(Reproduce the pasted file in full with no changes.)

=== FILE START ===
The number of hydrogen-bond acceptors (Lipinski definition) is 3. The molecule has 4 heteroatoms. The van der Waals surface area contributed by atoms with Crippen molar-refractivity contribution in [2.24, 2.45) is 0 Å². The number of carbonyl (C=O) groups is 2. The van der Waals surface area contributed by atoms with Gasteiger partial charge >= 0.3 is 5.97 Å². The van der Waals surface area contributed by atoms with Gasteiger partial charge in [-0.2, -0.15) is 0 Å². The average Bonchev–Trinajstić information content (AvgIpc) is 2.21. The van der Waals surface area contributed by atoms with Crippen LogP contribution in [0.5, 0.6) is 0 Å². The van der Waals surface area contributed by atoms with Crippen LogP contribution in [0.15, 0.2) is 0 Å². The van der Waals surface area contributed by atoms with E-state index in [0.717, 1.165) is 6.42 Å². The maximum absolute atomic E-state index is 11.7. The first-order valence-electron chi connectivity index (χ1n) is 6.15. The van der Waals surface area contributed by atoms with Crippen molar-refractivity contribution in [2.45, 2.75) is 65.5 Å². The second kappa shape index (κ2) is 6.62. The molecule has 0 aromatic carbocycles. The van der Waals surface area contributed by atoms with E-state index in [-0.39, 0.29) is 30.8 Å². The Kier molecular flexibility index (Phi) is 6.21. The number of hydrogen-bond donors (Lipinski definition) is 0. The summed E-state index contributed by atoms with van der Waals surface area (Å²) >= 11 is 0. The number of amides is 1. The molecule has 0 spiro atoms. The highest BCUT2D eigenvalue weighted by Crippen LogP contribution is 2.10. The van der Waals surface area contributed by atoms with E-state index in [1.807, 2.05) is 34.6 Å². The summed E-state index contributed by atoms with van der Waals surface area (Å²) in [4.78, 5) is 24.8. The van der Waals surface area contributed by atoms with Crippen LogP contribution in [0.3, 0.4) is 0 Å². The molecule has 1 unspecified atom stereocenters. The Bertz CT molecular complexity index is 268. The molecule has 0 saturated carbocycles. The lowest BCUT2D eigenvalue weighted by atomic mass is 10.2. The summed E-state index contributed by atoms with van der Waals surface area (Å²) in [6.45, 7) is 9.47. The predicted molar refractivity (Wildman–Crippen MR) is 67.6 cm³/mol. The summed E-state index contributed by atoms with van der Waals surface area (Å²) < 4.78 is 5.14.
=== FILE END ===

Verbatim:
The number of hydrogen-bond acceptors (Lipinski definition) is 3. The molecule has 4 heteroatoms. The van der Waals surface area contributed by atoms with Crippen molar-refractivity contribution in [2.24, 2.45) is 0 Å². The number of carbonyl (C=O) groups is 2. The van der Waals surface area contributed by atoms with Gasteiger partial charge >= 0.3 is 5.97 Å². The van der Waals surface area contributed by atoms with Gasteiger partial charge in [-0.2, -0.15) is 0 Å². The average Bonchev–Trinajstić information content (AvgIpc) is 2.21. The van der Waals surface area contributed by atoms with Crippen LogP contribution in [0.5, 0.6) is 0 Å². The van der Waals surface area contributed by atoms with Crippen LogP contribution in [0.15, 0.2) is 0 Å². The van der Waals surface area contributed by atoms with E-state index in [0.717, 1.165) is 6.42 Å². The maximum absolute atomic E-state index is 11.7. The first-order valence-electron chi connectivity index (χ1n) is 6.15. The van der Waals surface area contributed by atoms with Crippen molar-refractivity contribution in [2.45, 2.75) is 65.5 Å². The second kappa shape index (κ2) is 6.62. The molecule has 0 aromatic carbocycles. The van der Waals surface area contributed by atoms with E-state index in [-0.39, 0.29) is 30.8 Å². The Kier molecular flexibility index (Phi) is 6.21. The number of hydrogen-bond donors (Lipinski definition) is 0. The summed E-state index contributed by atoms with van der Waals surface area (Å²) >= 11 is 0. The number of amides is 1. The molecule has 0 spiro atoms. The highest BCUT2D eigenvalue weighted by Crippen LogP contribution is 2.10. The van der Waals surface area contributed by atoms with E-state index in [1.807, 2.05) is 34.6 Å². The summed E-state index contributed by atoms with van der Waals surface area (Å²) in [4.78, 5) is 24.8. The van der Waals surface area contributed by atoms with Crippen LogP contribution in [0.3, 0.4) is 0 Å². The molecule has 1 unspecified atom stereocenters. The Bertz CT molecular complexity index is 268. The molecule has 0 saturated carbocycles. The lowest BCUT2D eigenvalue weighted by atomic mass is 10.2. The summed E-state index contributed by atoms with van der Waals surface area (Å²) in [6.45, 7) is 9.47. The predicted molar refractivity (Wildman–Crippen MR) is 67.6 cm³/mol. The summed E-state index contributed by atoms with van der Waals surface area (Å²) < 4.78 is 5.14.